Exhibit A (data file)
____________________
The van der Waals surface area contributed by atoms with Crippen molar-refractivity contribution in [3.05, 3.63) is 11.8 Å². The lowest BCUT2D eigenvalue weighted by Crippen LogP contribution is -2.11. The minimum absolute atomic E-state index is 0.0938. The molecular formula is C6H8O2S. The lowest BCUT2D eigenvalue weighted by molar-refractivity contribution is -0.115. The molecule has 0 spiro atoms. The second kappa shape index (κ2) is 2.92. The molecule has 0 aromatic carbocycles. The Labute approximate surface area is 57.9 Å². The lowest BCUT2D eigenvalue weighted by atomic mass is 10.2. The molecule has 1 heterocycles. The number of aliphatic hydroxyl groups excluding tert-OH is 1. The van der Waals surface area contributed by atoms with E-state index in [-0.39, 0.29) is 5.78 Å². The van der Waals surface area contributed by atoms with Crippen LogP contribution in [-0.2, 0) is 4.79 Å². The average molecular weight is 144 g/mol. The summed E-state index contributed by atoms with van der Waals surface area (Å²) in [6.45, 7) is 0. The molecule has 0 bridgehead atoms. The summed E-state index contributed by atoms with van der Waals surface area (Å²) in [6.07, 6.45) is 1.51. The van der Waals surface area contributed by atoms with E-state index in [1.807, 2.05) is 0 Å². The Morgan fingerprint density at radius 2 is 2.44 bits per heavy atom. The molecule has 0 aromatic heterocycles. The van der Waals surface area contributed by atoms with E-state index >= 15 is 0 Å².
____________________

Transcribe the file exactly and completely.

The van der Waals surface area contributed by atoms with Crippen molar-refractivity contribution in [3.05, 3.63) is 11.8 Å². The lowest BCUT2D eigenvalue weighted by Crippen LogP contribution is -2.11. The minimum absolute atomic E-state index is 0.0938. The molecular formula is C6H8O2S. The lowest BCUT2D eigenvalue weighted by molar-refractivity contribution is -0.115. The molecule has 0 spiro atoms. The second kappa shape index (κ2) is 2.92. The molecule has 0 aromatic carbocycles. The Labute approximate surface area is 57.9 Å². The lowest BCUT2D eigenvalue weighted by atomic mass is 10.2. The molecule has 1 heterocycles. The number of aliphatic hydroxyl groups excluding tert-OH is 1. The van der Waals surface area contributed by atoms with E-state index in [-0.39, 0.29) is 5.78 Å². The van der Waals surface area contributed by atoms with Crippen LogP contribution in [-0.2, 0) is 4.79 Å². The average molecular weight is 144 g/mol. The summed E-state index contributed by atoms with van der Waals surface area (Å²) in [6.45, 7) is 0. The molecule has 0 bridgehead atoms. The summed E-state index contributed by atoms with van der Waals surface area (Å²) in [6.07, 6.45) is 1.51. The van der Waals surface area contributed by atoms with E-state index in [1.807, 2.05) is 0 Å². The Morgan fingerprint density at radius 2 is 2.44 bits per heavy atom. The molecule has 0 aromatic heterocycles. The van der Waals surface area contributed by atoms with E-state index >= 15 is 0 Å².